How is it different from normal welfare?
The fundamental difference between a basic income and normal welfare is that basic income does not try to control the decisions of the poor. Basic income is not conditional. It does not stop if a recipient does not look for a job, is not disabled, gets a part time job, decides to spend the day writing, painting, or getting drunk. It consists of cash, allowing the poor to spend money how they see fit rather than trying to force them to buy particular things, such as healthy food or crappy apartments. Instead of getting food stamps, the equivalent money could be spent on food, or anything else the poor person wants.
It’s no surprise that basic incomes are popular among libertarians and left wing liberals. Libertarians don’t want the government to control anyone’s behavior, and left wing liberals don’t view poverty as being primarily a problem of poor people’s behavior.
The disadvantage is that the poor make politically unpopular and often short-sighted decisions. The poor drink more, have more children out of wedlock, are more likely to be unemployed, drop out of high school, take payday loans, buy lotto tickets, and a host of other behaviors that are not prudent. Causality runs both ways: poverty causes bad decisions and bad decisions cause poverty.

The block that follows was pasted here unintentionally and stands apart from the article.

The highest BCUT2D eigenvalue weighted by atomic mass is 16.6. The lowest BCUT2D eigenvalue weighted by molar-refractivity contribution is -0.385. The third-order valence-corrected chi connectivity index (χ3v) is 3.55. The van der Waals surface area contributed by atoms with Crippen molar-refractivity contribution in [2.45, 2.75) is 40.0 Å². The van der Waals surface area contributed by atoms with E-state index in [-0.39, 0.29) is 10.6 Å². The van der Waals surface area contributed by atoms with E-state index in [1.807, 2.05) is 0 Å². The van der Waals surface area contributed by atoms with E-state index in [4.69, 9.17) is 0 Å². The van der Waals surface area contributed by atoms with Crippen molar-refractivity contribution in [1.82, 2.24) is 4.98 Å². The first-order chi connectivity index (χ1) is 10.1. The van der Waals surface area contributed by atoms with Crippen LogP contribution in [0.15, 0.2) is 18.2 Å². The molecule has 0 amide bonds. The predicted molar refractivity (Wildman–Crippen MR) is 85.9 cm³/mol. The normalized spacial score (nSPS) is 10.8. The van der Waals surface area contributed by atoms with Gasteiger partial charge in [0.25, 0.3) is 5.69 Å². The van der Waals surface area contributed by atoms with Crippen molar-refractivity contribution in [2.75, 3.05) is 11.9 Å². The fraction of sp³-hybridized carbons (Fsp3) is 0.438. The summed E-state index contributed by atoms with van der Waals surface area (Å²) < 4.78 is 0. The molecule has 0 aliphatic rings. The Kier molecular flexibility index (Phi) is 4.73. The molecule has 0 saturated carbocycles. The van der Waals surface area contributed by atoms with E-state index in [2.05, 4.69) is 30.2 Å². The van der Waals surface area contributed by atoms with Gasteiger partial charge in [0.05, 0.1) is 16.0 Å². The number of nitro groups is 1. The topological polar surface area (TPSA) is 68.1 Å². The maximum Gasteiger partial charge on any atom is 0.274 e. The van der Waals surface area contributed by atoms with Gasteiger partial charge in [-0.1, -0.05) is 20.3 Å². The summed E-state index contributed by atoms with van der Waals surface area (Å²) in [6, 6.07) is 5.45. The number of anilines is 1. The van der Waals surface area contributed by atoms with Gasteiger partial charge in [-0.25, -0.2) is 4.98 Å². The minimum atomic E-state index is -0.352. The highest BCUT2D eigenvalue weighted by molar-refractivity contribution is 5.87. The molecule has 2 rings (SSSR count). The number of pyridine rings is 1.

What welfare program places no behavioral requirements whatsoever on its recipients? Social Security. It’s the exception that proves the rule. People don’t think of senior citizens as inherently immoral and they are high status. Furthermore, they aren’t expected to be productive, so their immoral behavior doesn’t affect society as much. Thus, Social Security recipients are not drug tested, they don’t have behavioral requirements (such as job searching), and they have no restrictions placed on them as to what they are allowed to spend the money on.